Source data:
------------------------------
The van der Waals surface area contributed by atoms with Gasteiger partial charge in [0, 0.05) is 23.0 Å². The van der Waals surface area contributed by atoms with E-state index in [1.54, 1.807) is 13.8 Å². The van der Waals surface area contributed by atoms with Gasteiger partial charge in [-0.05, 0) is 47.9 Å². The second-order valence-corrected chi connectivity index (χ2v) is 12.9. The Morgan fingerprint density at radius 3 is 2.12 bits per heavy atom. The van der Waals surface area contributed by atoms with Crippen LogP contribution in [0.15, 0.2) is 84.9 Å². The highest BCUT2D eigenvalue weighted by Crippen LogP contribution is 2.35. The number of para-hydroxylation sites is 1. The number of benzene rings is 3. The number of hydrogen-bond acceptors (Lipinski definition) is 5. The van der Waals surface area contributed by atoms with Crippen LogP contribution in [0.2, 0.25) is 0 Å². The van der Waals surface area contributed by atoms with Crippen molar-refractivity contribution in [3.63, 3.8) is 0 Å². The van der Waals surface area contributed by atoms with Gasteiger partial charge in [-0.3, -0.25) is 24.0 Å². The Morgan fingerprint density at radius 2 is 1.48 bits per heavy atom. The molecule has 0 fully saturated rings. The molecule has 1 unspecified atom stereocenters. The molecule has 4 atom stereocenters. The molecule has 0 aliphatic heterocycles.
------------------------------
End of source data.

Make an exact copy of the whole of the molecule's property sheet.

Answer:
The van der Waals surface area contributed by atoms with Gasteiger partial charge in [0, 0.05) is 23.0 Å². The van der Waals surface area contributed by atoms with E-state index in [1.54, 1.807) is 13.8 Å². The van der Waals surface area contributed by atoms with Gasteiger partial charge in [-0.05, 0) is 47.9 Å². The second-order valence-corrected chi connectivity index (χ2v) is 12.9. The Morgan fingerprint density at radius 3 is 2.12 bits per heavy atom. The van der Waals surface area contributed by atoms with Crippen LogP contribution in [0.15, 0.2) is 84.9 Å². The highest BCUT2D eigenvalue weighted by Crippen LogP contribution is 2.35. The number of para-hydroxylation sites is 1. The number of benzene rings is 3. The number of hydrogen-bond acceptors (Lipinski definition) is 5. The van der Waals surface area contributed by atoms with Crippen LogP contribution in [0.2, 0.25) is 0 Å². The van der Waals surface area contributed by atoms with Crippen molar-refractivity contribution in [3.63, 3.8) is 0 Å². The van der Waals surface area contributed by atoms with Gasteiger partial charge in [-0.3, -0.25) is 24.0 Å². The Morgan fingerprint density at radius 2 is 1.48 bits per heavy atom. The molecule has 0 fully saturated rings. The molecule has 1 unspecified atom stereocenters. The molecule has 4 atom stereocenters. The molecule has 0 aliphatic heterocycles.